Changes were first effected at the district and state level. In July 2020, CR Paatil, a three-time lawmaker, replaced Jitu Vaghani as the state unit president. The exit of Vaghani raised eyebrows within the party as many were not convinced about the wisdom of replacing a Patidar leader from Saurashtra with someone with roots in Maharashtra. The party’s performance in subsequent bypolls necessitated by the defection of eight Congress MLAs to the BJP and the local body elections under Paatil’s charge put to rest these doubts quickly.

More changes were in the offing. As the pandemic exposed the deficiencies in the administration and stoked discontent, the senior leadership replaced Vijay Rupani with Bhupendra Patel as the new chief minister, changing the entire council of ministers as well – merely 15 months before polls.

The party gave no explanations for the change, but it was evident that the move was intended to blunt anti-incumbency. In Patel, the party wanted to present a CM with no baggage, a clean image and his low-key mode of functioning.

“This is a cadre-based organisation where decision making is a well-guarded process. When the decision was taken, it was conveyed and accepted by the leaders, just as they accepted the decision to induct into the party Patidar leaders who had led a morcha against us,” said a second leader and a former legislator, requesting anonymity. His reference was to Hardik Patel who was the face of the Patidar agitation and given a ticket to contest from Viramgam. He won by a margin of 51,707 votes.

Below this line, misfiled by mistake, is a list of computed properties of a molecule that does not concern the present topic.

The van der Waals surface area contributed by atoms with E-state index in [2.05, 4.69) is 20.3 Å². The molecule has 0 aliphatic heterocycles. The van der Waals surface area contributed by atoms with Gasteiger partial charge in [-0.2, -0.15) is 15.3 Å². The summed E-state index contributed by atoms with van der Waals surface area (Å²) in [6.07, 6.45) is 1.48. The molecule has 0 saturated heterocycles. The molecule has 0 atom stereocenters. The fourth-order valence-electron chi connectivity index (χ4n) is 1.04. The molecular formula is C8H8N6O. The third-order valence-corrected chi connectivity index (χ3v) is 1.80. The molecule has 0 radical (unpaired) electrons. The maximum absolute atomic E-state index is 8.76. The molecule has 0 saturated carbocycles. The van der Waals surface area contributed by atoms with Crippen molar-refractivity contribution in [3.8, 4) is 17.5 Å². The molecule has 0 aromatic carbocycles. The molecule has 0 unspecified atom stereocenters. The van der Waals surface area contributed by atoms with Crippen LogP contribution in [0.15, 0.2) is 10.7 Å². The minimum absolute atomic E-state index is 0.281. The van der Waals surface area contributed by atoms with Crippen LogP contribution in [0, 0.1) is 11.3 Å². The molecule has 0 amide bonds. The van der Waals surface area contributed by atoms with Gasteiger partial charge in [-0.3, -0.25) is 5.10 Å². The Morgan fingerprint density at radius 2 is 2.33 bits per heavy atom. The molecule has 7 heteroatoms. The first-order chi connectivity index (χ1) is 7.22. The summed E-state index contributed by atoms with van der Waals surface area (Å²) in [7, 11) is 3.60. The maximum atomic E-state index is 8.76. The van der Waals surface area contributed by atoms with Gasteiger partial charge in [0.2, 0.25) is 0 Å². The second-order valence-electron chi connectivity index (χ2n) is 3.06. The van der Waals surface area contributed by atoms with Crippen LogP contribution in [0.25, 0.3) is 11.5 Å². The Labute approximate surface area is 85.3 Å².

Panna pramukhs

Like Hardik Patel, the party made room for Patidar leaders from other parties and began the process of invigorating the cadre at the booth level. Panna pramukhs or people in charge of one page of the electoral roll – the core of the party’s electioneering process – were given targets to include at least one member from each family in their jurisdiction.

“The panna samiti members were given the task of collating information about the beneficiaries of central and state schemes. Then they reached out to them and enrolled at least one member from these families in the samiti, ensuring that the family would become potential voters. There are about 7-8 million members in these samitis and when you add up the votes of their families and supporters, we get an edge over our opponents,” the second leader added.

The focus was also on motivating people to vote and not opt for none-of-the-above (NOTA) option, which was held responsible for crimping the winning margins and some losses in the previous elections. In 2017, data showed NOTA was overall fourth, with more votes than what some regional parties such as the Nationalist Congress Party and Bahujan Samaj Party gained.

Out with the old

The process of ticket distribution was helmed by the party’s senior leadership in Delhi. “While detailed reports (on the candidates) were drafted in the state, each name was sanctioned by the leaders in Delhi. Amit Shah, CR Paatil and JP Nadda were involved in all stages but the final election strategy was drafted by Shah. He knows the minutiae of each seat,” said the first leader.